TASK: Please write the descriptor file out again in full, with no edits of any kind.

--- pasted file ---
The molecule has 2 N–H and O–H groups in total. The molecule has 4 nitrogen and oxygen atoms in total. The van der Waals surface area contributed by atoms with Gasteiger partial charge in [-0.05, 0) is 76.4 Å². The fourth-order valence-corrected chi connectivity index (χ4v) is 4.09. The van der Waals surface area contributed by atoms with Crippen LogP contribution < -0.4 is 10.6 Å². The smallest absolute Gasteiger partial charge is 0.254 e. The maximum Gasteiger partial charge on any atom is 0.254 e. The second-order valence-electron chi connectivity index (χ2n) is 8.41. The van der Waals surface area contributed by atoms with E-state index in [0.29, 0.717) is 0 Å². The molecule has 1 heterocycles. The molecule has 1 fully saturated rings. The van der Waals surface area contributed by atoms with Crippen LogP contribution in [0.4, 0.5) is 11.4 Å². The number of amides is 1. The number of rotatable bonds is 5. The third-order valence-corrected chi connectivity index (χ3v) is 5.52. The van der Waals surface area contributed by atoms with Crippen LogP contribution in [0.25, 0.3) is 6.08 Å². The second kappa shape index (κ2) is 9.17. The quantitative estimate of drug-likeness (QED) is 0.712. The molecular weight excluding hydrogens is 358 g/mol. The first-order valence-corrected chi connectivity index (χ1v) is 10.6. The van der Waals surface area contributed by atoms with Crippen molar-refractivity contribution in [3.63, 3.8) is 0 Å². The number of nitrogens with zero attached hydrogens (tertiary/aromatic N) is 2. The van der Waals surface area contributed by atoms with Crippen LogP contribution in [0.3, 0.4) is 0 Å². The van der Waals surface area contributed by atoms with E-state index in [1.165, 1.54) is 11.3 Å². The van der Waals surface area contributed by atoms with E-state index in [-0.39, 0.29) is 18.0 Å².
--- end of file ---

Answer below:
The molecule has 2 N–H and O–H groups in total. The molecule has 4 nitrogen and oxygen atoms in total. The van der Waals surface area contributed by atoms with Gasteiger partial charge in [-0.05, 0) is 76.4 Å². The fourth-order valence-corrected chi connectivity index (χ4v) is 4.09. The van der Waals surface area contributed by atoms with Crippen LogP contribution < -0.4 is 10.6 Å². The smallest absolute Gasteiger partial charge is 0.254 e. The maximum Gasteiger partial charge on any atom is 0.254 e. The second-order valence-electron chi connectivity index (χ2n) is 8.41. The van der Waals surface area contributed by atoms with E-state index in [0.29, 0.717) is 0 Å². The molecule has 1 heterocycles. The molecule has 1 fully saturated rings. The van der Waals surface area contributed by atoms with Crippen LogP contribution in [0.4, 0.5) is 11.4 Å². The number of amides is 1. The number of rotatable bonds is 5. The third-order valence-corrected chi connectivity index (χ3v) is 5.52. The van der Waals surface area contributed by atoms with Crippen LogP contribution in [0.25, 0.3) is 6.08 Å². The second kappa shape index (κ2) is 9.17. The quantitative estimate of drug-likeness (QED) is 0.712. The molecular weight excluding hydrogens is 358 g/mol. The first-order valence-corrected chi connectivity index (χ1v) is 10.6. The van der Waals surface area contributed by atoms with Crippen molar-refractivity contribution in [3.63, 3.8) is 0 Å². The number of nitrogens with zero attached hydrogens (tertiary/aromatic N) is 2. The van der Waals surface area contributed by atoms with Crippen LogP contribution in [0.3, 0.4) is 0 Å². The van der Waals surface area contributed by atoms with E-state index in [1.165, 1.54) is 11.3 Å². The van der Waals surface area contributed by atoms with E-state index in [-0.39, 0.29) is 18.0 Å².